Could there ever be a legal expectation of a “use-by date” for humans?
We might scoff at such an outlandish notion, and relegate it to science-fiction, but should we be so quick to dismiss it entirely?
If Walt Disney wants to spend his own money to cryogenically freeze his body immediately after his death, in the hope that one day medical science will be able to cure him, then most people would probably shrug and say “So what – it doesn’t affect me.”
But what if a person with limited assets wanted to do this, with the effect that their entire deceased estate would be consumed by the expense. Would the law (driven by societal expectation) permit that person’s children to over-rule the deceased’s wishes, switch-off the freezer and spend the savings?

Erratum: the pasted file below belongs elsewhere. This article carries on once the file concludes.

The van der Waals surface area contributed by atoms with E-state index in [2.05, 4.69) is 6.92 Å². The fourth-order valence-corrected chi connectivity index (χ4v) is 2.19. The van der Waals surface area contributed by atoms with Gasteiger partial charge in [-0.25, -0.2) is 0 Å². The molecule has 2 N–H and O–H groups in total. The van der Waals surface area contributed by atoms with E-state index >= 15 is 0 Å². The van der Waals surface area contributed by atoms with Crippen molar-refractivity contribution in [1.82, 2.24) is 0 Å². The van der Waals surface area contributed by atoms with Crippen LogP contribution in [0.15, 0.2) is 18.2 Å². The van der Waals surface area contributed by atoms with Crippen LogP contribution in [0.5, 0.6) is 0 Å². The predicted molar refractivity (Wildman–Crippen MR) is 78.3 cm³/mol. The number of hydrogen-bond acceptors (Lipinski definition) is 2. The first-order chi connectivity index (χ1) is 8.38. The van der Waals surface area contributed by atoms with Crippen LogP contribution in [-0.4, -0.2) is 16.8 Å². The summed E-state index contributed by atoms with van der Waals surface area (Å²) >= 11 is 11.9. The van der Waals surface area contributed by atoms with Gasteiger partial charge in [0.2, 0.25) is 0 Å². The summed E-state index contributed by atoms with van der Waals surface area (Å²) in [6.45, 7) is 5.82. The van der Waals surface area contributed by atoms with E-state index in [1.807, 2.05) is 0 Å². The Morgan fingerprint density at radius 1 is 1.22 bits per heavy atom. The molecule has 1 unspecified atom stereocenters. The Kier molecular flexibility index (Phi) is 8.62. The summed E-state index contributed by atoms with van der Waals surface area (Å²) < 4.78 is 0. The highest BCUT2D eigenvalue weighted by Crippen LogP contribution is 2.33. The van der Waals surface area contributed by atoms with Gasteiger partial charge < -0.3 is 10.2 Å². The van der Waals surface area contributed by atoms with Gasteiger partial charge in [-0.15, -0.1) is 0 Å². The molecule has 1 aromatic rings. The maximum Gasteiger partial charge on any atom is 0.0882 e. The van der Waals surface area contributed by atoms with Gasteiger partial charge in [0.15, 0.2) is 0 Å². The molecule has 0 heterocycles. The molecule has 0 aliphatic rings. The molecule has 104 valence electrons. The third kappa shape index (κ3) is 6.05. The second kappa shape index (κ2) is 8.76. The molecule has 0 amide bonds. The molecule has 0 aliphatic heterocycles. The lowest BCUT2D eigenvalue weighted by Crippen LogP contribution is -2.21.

You might argue that the person was already dead, but does this automatically forfeit all human rights, and if so are we truly “dead” while there remains some hope for recovery?
Let’s take it one step further: What if the patient has not died, but medical science permits his doctors to preserve his body in a form of coma indefinitely (again in the hope of benefitting from further advances in medical science in the future). If he is still “alive” then should he be permitted to spend his own money, regardless of any limit to the normal human life-span? Should there be any limits? Who decides? Should the rest of us be required to contribute towards the expense of his longevity (via Medicare & Centrelink, funded by our taxes)?Details